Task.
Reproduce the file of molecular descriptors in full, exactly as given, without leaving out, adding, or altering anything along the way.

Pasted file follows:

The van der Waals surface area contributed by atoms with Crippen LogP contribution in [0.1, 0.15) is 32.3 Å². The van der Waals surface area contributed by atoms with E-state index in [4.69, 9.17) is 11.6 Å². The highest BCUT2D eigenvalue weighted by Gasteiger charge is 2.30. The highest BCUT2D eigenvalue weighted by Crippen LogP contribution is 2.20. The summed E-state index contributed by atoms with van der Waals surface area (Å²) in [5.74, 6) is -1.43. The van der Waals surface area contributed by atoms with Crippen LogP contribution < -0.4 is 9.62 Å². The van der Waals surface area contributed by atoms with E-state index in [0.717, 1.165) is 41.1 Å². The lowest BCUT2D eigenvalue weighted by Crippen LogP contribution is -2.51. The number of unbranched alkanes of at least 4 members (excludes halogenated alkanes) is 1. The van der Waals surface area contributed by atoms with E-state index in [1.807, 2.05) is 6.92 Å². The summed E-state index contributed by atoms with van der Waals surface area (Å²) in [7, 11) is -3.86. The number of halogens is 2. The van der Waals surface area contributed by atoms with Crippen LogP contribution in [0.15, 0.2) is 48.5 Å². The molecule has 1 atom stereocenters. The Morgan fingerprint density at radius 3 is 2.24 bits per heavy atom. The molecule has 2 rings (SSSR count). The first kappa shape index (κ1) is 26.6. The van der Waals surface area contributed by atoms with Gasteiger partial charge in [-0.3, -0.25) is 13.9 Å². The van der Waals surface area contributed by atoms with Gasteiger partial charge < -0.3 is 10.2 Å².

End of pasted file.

The van der Waals surface area contributed by atoms with Crippen LogP contribution in [0.1, 0.15) is 32.3 Å². The van der Waals surface area contributed by atoms with E-state index in [4.69, 9.17) is 11.6 Å². The highest BCUT2D eigenvalue weighted by Gasteiger charge is 2.30. The highest BCUT2D eigenvalue weighted by Crippen LogP contribution is 2.20. The summed E-state index contributed by atoms with van der Waals surface area (Å²) in [5.74, 6) is -1.43. The van der Waals surface area contributed by atoms with Crippen LogP contribution < -0.4 is 9.62 Å². The van der Waals surface area contributed by atoms with E-state index in [0.717, 1.165) is 41.1 Å². The lowest BCUT2D eigenvalue weighted by Crippen LogP contribution is -2.51. The number of unbranched alkanes of at least 4 members (excludes halogenated alkanes) is 1. The van der Waals surface area contributed by atoms with E-state index in [1.807, 2.05) is 6.92 Å². The summed E-state index contributed by atoms with van der Waals surface area (Å²) in [7, 11) is -3.86. The number of halogens is 2. The van der Waals surface area contributed by atoms with Crippen LogP contribution in [0.15, 0.2) is 48.5 Å². The molecule has 1 atom stereocenters. The Morgan fingerprint density at radius 3 is 2.24 bits per heavy atom. The molecule has 2 rings (SSSR count). The first kappa shape index (κ1) is 26.6. The van der Waals surface area contributed by atoms with Gasteiger partial charge in [-0.3, -0.25) is 13.9 Å². The van der Waals surface area contributed by atoms with Gasteiger partial charge < -0.3 is 10.2 Å².